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[On-car video material supplied by Mike Liecester / Video cover photo by Magaliesberg Birding]
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Note: Google Earth software reads the actual topography and ignores roads, cuttings, tunnels, bridges and excavations. The Google Earth vertical-profile animation generates a number of parallax errors, so the profile is only a general guide of what to expect in terms of gradients, distance and elevation. The graph may present some impossible and improbably sharp spikes, which should be ignored.
Digging into the details
Getting there: We filmed this pass from north to south due to available lighting conditions and describe it in this direction as well. Those travelling from the south should invert our directions. From the village of Hartbeespoort to the south of the well known Hartebeespoort Dam, head west on the R512 for 10 km and turn left onto the R560 at the T-junction. Remain on the R560 heading approximately south-west for 21km and take the left hand road, just after the village of Hekpoort marked as the R563 at GPS S25.887646 E27.611020. This is the northern start of Hekpoort.
The first 6,7 km of this poort is a very easy scenic drive with a slight gradient of 1:35, but things change quite dramatically at that point. First you will pass the SAPS police station on the left, followed by the Hekpoort station a little further - both on the left (east) side of the road. The road is straight for the first 1,9 km, then enters an S-bend. If you comply with the speed limit restrictions, you will have no problems here. After the S-bend the road gets back to its original heading into the SSE and the river is crossed via a concrete bridge and soon the R96 can be seen heading off to the right (west). The road then goes into a 40 degree left hand bend as it follows a cleft in the mountain carved out by the Hekpoortspruit.
Just as the road straightens out, an Anglo-Boer war blockhouse (Bartons Folly Blockhouse) can be seen below the road above the western bank of the river. The building is still in a remarkably good condition and is well worth a few minutes of your time, if have an interest in history.
If an eagle were to fly over the Witwatersberg with the mighty Magaliesberg to the west, it would see an old English blockhouse defending the break in the mountains which de la Rey and his men named ‘Hekpoort’. Bartons Folly is an English Blockhouse built during the Anglo-Boer War (1899 – 1902) referred to by the locals as the ‘English War of Aggression’.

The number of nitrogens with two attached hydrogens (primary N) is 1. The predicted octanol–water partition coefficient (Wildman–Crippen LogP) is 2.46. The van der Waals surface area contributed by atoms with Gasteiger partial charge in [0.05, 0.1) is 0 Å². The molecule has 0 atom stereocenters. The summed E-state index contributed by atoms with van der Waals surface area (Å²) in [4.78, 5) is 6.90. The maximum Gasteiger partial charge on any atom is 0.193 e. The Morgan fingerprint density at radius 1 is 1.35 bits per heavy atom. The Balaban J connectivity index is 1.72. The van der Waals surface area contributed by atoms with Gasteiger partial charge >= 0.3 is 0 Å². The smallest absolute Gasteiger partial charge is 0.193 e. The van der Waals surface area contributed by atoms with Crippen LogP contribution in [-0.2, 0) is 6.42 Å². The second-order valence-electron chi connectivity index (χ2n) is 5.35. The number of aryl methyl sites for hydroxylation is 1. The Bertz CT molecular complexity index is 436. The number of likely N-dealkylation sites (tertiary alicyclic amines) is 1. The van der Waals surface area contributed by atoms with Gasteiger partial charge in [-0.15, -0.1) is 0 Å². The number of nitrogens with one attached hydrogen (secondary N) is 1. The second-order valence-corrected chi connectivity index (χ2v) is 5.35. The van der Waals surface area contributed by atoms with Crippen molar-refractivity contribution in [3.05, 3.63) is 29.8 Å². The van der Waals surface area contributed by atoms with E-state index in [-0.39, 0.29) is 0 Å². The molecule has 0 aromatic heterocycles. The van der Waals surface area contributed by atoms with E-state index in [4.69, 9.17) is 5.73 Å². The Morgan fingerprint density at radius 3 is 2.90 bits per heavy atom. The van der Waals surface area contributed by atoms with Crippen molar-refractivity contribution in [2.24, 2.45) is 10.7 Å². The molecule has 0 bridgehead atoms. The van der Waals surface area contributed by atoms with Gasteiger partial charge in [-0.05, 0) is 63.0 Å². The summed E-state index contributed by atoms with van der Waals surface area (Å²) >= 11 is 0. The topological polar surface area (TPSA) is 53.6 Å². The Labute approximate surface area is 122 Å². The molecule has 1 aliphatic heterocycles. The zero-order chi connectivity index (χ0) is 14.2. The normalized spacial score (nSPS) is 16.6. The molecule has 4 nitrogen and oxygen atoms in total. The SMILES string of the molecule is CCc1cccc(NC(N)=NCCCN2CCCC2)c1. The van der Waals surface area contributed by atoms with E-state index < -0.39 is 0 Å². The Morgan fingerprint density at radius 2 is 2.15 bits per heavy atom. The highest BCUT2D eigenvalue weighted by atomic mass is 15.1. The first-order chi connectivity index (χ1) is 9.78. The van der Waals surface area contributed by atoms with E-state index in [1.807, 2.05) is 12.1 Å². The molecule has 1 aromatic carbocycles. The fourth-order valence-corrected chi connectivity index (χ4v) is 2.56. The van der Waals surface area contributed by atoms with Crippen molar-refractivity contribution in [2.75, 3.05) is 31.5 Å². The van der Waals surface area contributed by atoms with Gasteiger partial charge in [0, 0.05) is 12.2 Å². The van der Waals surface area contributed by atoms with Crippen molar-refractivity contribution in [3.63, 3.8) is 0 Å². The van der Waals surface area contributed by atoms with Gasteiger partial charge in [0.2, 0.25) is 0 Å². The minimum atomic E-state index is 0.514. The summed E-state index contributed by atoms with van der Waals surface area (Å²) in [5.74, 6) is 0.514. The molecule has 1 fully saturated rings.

Barton’s instruction was to build a fort to separate the Boer Commandos in the Brits area from the Witwatersrand. There is some confusion relating to the name: firstly it is argued that the fort did not succeed in its aim – a folly; but more likely because it differed from the typical two storeyed blockhouses of the time and was therefore something ‘foolish in design’ or something other than what it appeared to be.
Barton was a career soldier who served in the Gold Coast, the Zulu War of 1876, Egypt and China. Having been wounded at the Tugela River, he was transferred to Krugersdorp and had to face the military genius of de Wet and de la Rey. Far from the cool meadows of England, he built the fort and one can easily imagine him standing on top of the hill staring at the distant Magaliesburg and thinking of home.
This is his monument – BARTON’S FOLLY.
[History info above courtesy of bartonsfolly.co.za]
A little further a gravel road heads steeply to the right up the mountain. This is a 4x4 route known as the Crocodile Ramble. There are two retreats along the poort here. The first is Bartons Folly Trout and Nature Retreat and the second is Weavers Roost Retreat. Both offer relaxing weekend getaways for stressed out city folk. For campers, there is a caravan park on the left side of the road just before the ascent begins.
There are two false summits along this section. The first one is at 3,7 km and the second at the 4,8 km mark. After the second summit, the road drops slightly in altitude and levels off until the 6,7 km point and then the real climbing begins. The road climbs 196 vertical metres over just under 3 km producing a steep gradient of 1:14 for this section of the pass.
The pass ends at the summit point of 1581m ASL at the 9,6 km mark.
|GPS START||S25.887646 E27.611020|
|GPS SUMMIT||S25.947118 E27.667809|
|GPS END||S25.947118 E27.667809|
|DIRECTION - TRAVEL||South|
|TIME REQUIRED||7 minutes|
|SPEED LIMIT||80 kph|
|NEAREST TOWN||Magaliesberg (20 km)|
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